Call of Duty: Ghosts – The Good Ol’ Same Old, Same Old

by Yo Snyder

[A big thank you to Activision for being so kind to provide
us with a copy of the game so we could do this review. Those guys are awesome.]

The problem with yearly iterations of any gaming franchise
is, well, that there’s yearly iterations. There’s only so much you can do from
year to year to make the game different. Now, I know that Call of Duty rotates
developers to try and offset some of that problem, but the simple fact is there
are certain expectation of a Call of Duty game and it’s risky to stray too far
from the established formula, just as it’s risky to stick too closely to it.
Call of Duty has arguably walked that line better than most franchises, and
while Call of Duty: Ghosts does offer
the expected tweaks and updates any yearly franchise needs, for better or for
worse (very much dependent on one’s personal tastes), it’s still
quintessentially Call of Duty.

When it comes to any non-sports franchise that puts out
regular sequels, and especially for first person shooters, typically the place
where the biggest change can take place is with the campaign story. It’s here
that new characters, settings and most importantly a new story can be added to
help set the game aside from others. Of course, with Call of Duty, there’s a
certain bombastic feel that’s expected from any story it tells, so even here
there’s that balance between expectations and doing something fresh. Ghosts
does something fairly rare for the series in that it takes a bit more of
reserved approach. Oh, there are still big set pieces and huge action moments,
but the story overall is fairly coherent and the action set pieces more often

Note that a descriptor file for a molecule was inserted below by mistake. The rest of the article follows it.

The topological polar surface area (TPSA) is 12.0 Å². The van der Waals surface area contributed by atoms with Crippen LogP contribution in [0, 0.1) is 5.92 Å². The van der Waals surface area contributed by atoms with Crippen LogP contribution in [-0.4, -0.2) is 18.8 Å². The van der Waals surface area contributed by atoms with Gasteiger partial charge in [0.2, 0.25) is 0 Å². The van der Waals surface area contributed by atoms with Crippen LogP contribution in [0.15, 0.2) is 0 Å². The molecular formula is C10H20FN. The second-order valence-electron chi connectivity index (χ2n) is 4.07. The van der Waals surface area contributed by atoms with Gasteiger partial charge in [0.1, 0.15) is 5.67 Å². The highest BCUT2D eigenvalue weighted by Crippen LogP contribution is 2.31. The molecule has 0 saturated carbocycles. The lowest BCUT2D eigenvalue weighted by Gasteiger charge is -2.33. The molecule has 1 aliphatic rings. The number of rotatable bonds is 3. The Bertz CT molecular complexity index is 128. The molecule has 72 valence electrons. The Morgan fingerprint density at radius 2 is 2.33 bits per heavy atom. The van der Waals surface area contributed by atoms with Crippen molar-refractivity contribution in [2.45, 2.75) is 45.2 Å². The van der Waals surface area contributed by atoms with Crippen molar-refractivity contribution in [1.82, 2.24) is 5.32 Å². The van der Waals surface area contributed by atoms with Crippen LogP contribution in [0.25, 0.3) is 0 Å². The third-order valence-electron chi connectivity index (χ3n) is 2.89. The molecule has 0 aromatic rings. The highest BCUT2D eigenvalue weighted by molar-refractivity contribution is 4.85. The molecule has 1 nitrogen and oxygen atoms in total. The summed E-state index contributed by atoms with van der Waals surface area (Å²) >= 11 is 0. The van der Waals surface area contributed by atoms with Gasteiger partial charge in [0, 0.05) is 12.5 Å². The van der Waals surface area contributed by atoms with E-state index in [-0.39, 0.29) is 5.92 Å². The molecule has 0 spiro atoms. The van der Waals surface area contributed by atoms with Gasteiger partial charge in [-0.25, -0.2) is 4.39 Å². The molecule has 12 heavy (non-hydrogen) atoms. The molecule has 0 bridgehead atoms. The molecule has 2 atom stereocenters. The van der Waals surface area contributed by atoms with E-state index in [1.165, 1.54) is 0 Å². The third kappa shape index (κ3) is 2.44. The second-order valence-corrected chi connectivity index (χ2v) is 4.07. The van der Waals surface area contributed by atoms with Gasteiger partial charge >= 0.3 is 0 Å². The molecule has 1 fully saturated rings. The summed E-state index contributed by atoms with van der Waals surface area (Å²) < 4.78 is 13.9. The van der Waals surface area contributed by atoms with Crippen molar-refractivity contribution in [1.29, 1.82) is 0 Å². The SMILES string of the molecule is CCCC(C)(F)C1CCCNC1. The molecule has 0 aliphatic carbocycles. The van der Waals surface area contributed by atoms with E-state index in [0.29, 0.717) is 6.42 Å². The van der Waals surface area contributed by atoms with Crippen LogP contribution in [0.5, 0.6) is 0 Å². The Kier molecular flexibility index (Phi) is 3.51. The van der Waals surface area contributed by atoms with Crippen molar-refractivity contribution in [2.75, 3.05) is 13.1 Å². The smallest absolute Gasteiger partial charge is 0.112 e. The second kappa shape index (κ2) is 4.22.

serve the story rather than the other way around, as it has been in the last
few games. Granted the twists really aren’t all that surprising, and many
elements are fairly cliché, but all in all, this campaign probably rates as one
of the better ones in the series because it tells a tighter story that doesn’t
let big, over-the-top action get out of hand. One of the best elements is the
fact that things are changing so often; this isn’t just a shooting gallery. One
minute you’re in the jungle, then in space, then under the ocean, then in a big
shoot-out, then sneaking around, then watching the city flood, then flying a
helicopter. This is easily the most varied Call of Duty campaign in recently
memory. Plus, the characters aren’t having some sort of epic, barely survivable
crash every time they get into a vehicle. That alone was a nice change of pace.

One of the key moments of the story centers on the fact that
everyone has a breaking point. No matter how strong, determined or tough
someone may be; apply enough pressure and they will inevitably break. That’s
not just with torture, or psychological warfare, sometimes that’s just the way
life is. I think just about everyone reaches some sort of breaking point sooner
or later. The question is what do we do when our own strength runs out? What do
we do when we have nothing left? Although it may sound odd, but that’s often